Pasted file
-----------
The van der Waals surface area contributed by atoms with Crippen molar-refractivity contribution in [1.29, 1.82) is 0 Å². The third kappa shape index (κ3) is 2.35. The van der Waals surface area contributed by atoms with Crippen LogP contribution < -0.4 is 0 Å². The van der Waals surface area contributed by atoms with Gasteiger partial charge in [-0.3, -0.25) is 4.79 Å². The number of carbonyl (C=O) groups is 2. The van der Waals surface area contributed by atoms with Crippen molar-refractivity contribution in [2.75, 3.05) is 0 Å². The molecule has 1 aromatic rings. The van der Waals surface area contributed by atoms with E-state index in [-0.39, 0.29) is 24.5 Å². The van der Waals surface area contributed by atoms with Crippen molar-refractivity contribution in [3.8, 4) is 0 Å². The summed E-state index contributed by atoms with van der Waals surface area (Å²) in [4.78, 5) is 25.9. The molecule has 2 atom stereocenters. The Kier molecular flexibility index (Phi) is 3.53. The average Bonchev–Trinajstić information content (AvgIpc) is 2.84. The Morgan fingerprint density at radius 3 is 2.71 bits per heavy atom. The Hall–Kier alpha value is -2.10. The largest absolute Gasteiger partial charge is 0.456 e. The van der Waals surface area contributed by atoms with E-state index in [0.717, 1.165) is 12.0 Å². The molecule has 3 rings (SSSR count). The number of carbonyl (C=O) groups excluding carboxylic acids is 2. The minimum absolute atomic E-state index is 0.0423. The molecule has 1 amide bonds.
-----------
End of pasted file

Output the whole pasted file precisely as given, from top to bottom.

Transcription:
The van der Waals surface area contributed by atoms with Crippen molar-refractivity contribution in [1.29, 1.82) is 0 Å². The third kappa shape index (κ3) is 2.35. The van der Waals surface area contributed by atoms with Crippen LogP contribution < -0.4 is 0 Å². The van der Waals surface area contributed by atoms with Gasteiger partial charge in [-0.3, -0.25) is 4.79 Å². The number of carbonyl (C=O) groups is 2. The van der Waals surface area contributed by atoms with Crippen molar-refractivity contribution in [2.75, 3.05) is 0 Å². The molecule has 1 aromatic rings. The van der Waals surface area contributed by atoms with E-state index in [-0.39, 0.29) is 24.5 Å². The van der Waals surface area contributed by atoms with Crippen molar-refractivity contribution in [3.8, 4) is 0 Å². The summed E-state index contributed by atoms with van der Waals surface area (Å²) in [4.78, 5) is 25.9. The molecule has 2 atom stereocenters. The Kier molecular flexibility index (Phi) is 3.53. The average Bonchev–Trinajstić information content (AvgIpc) is 2.84. The Morgan fingerprint density at radius 3 is 2.71 bits per heavy atom. The Hall–Kier alpha value is -2.10. The largest absolute Gasteiger partial charge is 0.456 e. The van der Waals surface area contributed by atoms with E-state index in [0.717, 1.165) is 12.0 Å². The molecule has 3 rings (SSSR count). The number of carbonyl (C=O) groups excluding carboxylic acids is 2. The minimum absolute atomic E-state index is 0.0423. The molecule has 1 amide bonds.